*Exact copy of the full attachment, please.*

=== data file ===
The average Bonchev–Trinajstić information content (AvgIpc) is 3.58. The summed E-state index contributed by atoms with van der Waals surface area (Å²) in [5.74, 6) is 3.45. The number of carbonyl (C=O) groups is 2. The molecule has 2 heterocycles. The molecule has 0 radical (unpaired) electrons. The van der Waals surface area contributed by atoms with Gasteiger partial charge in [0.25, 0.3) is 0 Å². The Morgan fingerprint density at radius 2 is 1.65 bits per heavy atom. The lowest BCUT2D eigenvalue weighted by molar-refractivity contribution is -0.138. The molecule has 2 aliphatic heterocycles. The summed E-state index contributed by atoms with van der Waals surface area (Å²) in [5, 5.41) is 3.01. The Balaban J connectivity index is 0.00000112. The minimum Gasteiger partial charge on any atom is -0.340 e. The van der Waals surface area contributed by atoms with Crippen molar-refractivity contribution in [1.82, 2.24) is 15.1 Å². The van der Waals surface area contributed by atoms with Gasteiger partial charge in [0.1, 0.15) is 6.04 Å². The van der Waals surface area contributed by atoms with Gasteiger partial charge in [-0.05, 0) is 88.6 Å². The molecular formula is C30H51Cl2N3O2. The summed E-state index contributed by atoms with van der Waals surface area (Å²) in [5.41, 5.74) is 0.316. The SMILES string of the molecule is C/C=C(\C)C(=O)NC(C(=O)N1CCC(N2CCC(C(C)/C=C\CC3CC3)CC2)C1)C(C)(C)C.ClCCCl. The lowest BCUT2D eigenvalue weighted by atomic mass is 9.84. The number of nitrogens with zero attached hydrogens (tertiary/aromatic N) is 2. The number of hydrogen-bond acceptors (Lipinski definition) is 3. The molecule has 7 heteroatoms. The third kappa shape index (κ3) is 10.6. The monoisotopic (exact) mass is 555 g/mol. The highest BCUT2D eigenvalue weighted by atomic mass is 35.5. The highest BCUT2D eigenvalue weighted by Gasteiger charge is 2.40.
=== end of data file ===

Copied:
The average Bonchev–Trinajstić information content (AvgIpc) is 3.58. The summed E-state index contributed by atoms with van der Waals surface area (Å²) in [5.74, 6) is 3.45. The number of carbonyl (C=O) groups is 2. The molecule has 2 heterocycles. The molecule has 0 radical (unpaired) electrons. The van der Waals surface area contributed by atoms with Gasteiger partial charge in [0.25, 0.3) is 0 Å². The Morgan fingerprint density at radius 2 is 1.65 bits per heavy atom. The lowest BCUT2D eigenvalue weighted by molar-refractivity contribution is -0.138. The molecule has 2 aliphatic heterocycles. The summed E-state index contributed by atoms with van der Waals surface area (Å²) in [5, 5.41) is 3.01. The Balaban J connectivity index is 0.00000112. The minimum Gasteiger partial charge on any atom is -0.340 e. The van der Waals surface area contributed by atoms with Crippen molar-refractivity contribution in [1.82, 2.24) is 15.1 Å². The van der Waals surface area contributed by atoms with Gasteiger partial charge in [0.1, 0.15) is 6.04 Å². The van der Waals surface area contributed by atoms with Gasteiger partial charge in [-0.05, 0) is 88.6 Å². The molecular formula is C30H51Cl2N3O2. The summed E-state index contributed by atoms with van der Waals surface area (Å²) in [5.41, 5.74) is 0.316. The SMILES string of the molecule is C/C=C(\C)C(=O)NC(C(=O)N1CCC(N2CCC(C(C)/C=C\CC3CC3)CC2)C1)C(C)(C)C.ClCCCl. The lowest BCUT2D eigenvalue weighted by atomic mass is 9.84. The number of nitrogens with zero attached hydrogens (tertiary/aromatic N) is 2. The number of hydrogen-bond acceptors (Lipinski definition) is 3. The molecule has 7 heteroatoms. The third kappa shape index (κ3) is 10.6. The monoisotopic (exact) mass is 555 g/mol. The highest BCUT2D eigenvalue weighted by atomic mass is 35.5. The highest BCUT2D eigenvalue weighted by Gasteiger charge is 2.40.